OpenJurist

48 F3d 1232 Norell v. D Quinn

Glen F. NORELL, Plaintiff-Appellant,
v.
Joseph D. QUINN, Luis D. Rovira, George E. Lohr, William H.
Erickson, Howard Kirshbaum, Anthony F. Vollack, Mary J.
Mullarkey, Leonard P. Plank, Donald Smith, Claus J. Hume,
Leslie Lawson, and General Motors Acceptance Corporation,
Defendants-Appellees.

No. 94-1261.
(D.C. No. 93-N-1427)

United States Court of Appeals, Tenth Circuit.

March 2, 1995.

48 F.3d 1232
NOTICE: Although citation of unpublished opinions remains unfavored, unpublished opinions may now be cited if the opinion has persuasive value on a material issue, and a copy is attached to the citing document or, if cited in oral argument, copies are furnished to the Court and all parties. See General Order of November 29, 1993, suspending 10th Cir. Rule 36.3 until December 31, 1995, or further order.

Before SEYMOUR, Chief Judge, and McKAY and HENRY, Circuit Judges.

ORDER AND JUDGMENT1

1

After examining the briefs and appellate record, this panel has determined unanimously that oral argument would not materially assist the determination of this appeal. See Fed. R.App. P. 34(a); 10th Cir. R. 34.1.9. The case is therefore ordered submitted without oral argument.

2

The appellant, Mr. Norell, has sued a number of Colorado state judges, claiming that he was denied due process of law in a contractual dispute with the General Motors Acceptance Corporation (GMAC) to which he was party in the Colorado state courts. Mr. Norell has also alleged several grounds for relief against GMAC, some new and some redundant. The district court dismissed the judges from the suit under Fed.R.Civ.P. 12(b)(6) and granted summary judgment in favor of GMAC under Fed.R.Civ.P. 56(c).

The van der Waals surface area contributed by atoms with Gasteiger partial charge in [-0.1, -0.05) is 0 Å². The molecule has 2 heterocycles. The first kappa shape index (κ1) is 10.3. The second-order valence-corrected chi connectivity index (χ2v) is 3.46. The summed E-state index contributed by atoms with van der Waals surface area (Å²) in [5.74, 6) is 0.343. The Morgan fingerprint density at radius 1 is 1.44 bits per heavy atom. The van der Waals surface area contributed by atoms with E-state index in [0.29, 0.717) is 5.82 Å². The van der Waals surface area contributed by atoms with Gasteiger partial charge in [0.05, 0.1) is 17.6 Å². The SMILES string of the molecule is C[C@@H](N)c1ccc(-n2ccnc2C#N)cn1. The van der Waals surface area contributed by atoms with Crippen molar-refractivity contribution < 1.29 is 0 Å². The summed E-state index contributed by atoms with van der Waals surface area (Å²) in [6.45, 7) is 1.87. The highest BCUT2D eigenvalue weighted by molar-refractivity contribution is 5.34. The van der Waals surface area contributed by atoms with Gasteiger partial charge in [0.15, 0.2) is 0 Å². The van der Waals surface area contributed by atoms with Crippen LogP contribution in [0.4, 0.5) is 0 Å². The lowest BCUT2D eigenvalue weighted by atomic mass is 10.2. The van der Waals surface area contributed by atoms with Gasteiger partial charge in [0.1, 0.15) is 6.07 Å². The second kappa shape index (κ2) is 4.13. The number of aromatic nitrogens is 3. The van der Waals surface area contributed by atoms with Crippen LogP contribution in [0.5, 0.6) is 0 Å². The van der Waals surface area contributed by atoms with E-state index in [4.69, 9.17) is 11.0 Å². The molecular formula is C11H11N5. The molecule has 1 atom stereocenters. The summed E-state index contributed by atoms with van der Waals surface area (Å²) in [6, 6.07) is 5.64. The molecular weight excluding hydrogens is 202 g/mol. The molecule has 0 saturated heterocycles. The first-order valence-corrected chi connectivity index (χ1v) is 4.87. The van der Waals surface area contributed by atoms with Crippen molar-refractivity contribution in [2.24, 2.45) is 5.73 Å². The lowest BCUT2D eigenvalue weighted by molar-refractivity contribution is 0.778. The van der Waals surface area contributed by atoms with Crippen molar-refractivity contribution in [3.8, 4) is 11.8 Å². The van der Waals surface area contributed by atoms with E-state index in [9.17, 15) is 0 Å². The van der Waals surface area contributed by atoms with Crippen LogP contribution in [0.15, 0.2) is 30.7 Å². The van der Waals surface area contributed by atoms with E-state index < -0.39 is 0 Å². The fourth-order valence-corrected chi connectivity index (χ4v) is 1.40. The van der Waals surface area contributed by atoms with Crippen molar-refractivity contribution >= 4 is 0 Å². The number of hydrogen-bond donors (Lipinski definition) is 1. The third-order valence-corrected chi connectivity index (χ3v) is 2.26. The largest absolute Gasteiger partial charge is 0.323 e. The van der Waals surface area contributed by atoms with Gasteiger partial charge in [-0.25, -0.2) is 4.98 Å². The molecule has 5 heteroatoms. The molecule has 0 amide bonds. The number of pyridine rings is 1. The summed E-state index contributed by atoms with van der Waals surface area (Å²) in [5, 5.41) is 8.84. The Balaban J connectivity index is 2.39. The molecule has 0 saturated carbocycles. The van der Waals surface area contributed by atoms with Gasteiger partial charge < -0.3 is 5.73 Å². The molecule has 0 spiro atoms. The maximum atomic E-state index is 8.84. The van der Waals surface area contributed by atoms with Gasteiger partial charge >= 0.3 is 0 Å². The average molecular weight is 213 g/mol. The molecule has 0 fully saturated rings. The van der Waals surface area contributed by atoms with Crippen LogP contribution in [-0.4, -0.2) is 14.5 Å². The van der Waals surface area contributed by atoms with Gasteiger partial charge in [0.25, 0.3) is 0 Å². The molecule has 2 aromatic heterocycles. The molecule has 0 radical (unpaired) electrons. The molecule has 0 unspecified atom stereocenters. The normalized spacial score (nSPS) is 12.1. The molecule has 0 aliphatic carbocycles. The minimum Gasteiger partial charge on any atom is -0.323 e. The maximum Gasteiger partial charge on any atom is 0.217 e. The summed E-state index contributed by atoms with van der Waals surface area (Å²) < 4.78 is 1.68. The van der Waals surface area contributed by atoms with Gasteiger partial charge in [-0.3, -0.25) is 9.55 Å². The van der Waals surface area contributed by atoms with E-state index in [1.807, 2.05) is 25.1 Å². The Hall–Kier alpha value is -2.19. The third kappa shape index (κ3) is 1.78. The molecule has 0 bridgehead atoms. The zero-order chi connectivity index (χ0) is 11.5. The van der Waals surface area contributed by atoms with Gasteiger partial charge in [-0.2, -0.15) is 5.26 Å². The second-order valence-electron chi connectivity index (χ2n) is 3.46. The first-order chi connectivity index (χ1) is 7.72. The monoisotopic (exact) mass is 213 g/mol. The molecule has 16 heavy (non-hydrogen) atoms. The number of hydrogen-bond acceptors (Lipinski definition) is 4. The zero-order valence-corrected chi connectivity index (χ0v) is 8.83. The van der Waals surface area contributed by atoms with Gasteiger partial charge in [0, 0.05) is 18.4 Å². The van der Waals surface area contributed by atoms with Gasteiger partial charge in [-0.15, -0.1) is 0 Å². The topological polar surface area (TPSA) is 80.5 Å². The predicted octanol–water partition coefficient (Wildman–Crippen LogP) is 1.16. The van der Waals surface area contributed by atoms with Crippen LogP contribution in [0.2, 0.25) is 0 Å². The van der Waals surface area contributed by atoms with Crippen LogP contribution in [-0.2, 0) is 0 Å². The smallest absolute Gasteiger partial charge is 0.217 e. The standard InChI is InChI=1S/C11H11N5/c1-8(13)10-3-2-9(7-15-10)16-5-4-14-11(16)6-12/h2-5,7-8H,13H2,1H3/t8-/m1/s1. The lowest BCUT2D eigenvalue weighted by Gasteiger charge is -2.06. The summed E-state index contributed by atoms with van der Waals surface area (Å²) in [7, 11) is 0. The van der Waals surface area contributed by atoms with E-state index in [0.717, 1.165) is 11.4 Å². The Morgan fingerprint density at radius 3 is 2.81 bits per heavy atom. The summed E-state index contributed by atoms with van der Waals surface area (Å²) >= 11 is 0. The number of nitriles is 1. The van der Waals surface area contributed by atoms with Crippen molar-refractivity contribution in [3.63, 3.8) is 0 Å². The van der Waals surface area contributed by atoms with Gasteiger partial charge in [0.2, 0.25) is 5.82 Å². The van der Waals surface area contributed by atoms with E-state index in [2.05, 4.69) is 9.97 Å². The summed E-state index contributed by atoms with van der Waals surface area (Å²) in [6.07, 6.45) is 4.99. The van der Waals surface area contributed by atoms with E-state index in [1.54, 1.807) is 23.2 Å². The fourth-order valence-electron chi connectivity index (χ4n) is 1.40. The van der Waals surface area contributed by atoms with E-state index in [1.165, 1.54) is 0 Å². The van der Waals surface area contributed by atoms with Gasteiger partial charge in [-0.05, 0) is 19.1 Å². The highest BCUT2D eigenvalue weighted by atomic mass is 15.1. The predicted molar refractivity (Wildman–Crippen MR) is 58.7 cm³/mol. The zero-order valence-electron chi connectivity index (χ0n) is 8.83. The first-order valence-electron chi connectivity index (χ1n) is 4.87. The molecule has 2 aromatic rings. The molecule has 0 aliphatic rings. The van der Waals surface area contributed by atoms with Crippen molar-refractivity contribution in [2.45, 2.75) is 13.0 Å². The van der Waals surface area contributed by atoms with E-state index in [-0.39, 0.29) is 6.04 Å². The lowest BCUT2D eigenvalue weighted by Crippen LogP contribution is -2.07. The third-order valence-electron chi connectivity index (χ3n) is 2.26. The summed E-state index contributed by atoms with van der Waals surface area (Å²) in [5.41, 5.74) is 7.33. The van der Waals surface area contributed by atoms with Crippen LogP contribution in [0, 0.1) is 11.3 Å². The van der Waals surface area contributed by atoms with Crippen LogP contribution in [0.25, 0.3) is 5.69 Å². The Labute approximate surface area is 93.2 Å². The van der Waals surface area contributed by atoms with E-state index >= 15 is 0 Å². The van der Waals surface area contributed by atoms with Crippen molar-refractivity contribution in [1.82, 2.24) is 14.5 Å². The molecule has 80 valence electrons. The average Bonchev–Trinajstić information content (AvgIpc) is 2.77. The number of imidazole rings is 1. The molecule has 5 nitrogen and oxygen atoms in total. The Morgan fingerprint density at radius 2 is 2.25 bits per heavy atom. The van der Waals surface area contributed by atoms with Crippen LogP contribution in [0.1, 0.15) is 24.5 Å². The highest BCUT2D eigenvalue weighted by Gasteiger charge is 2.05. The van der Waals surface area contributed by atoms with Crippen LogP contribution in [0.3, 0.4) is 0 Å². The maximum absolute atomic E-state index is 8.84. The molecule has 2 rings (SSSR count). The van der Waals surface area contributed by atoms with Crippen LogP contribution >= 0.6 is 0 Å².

3

"The sufficiency of a complaint is a question of law which we review de novo." Hunt v. Bennett, 17 F.3d 1263, 1265 (10th Cir.), cert. denied, 63 U.S.L.W. 3259 (U.S. Oct.3, 1994). Construing Mr. Norell's allegations in the most favorable light possible, he can prove no set of facts which would entitle him to any relief from the Colorado judges. As the district court held, judges are entitled to absolute immunity when acting in their judicial capacity. Stump v. Sparkman, 435 U.S. 349 (1978). Accordingly, the order of the district court granting the motion to dismiss is affirmed. Because of the frivolous nature of this claim, the district court properly awarded attorney fees to the judicial defendants.

4

We also review the grant of summary judgment de novo. James v. Sears, Roebuck & Co., Inc., 21 F.3d 989, 997-98 (10th Cir.1994). We agree with the district court that no genuine issue of material fact exists as to any of Mr. Norell's claims and that GMAC is entitled to judgment as a matter of law. Furthermore, we find this appeal to be frivolous within the meaning of Fed.R.App.P. 38. Accordingly, we order Mr. Norell to pay GMAC double its costs connected with this appeal. Both sides shall pay their own attorney fees.

5

The order of the district court is AFFIRMED. The mandate shall issue forthwith.

1

This order and judgment is not binding precedent, except under the doctrines of law of the case, res judicata, and collateral estoppel. The court generally disfavors the citation of orders and judgments; nevertheless, an order and judgment may be cited under the terms and conditions of the court's General Order filed November 29, 1993. 151 F.R.D. 470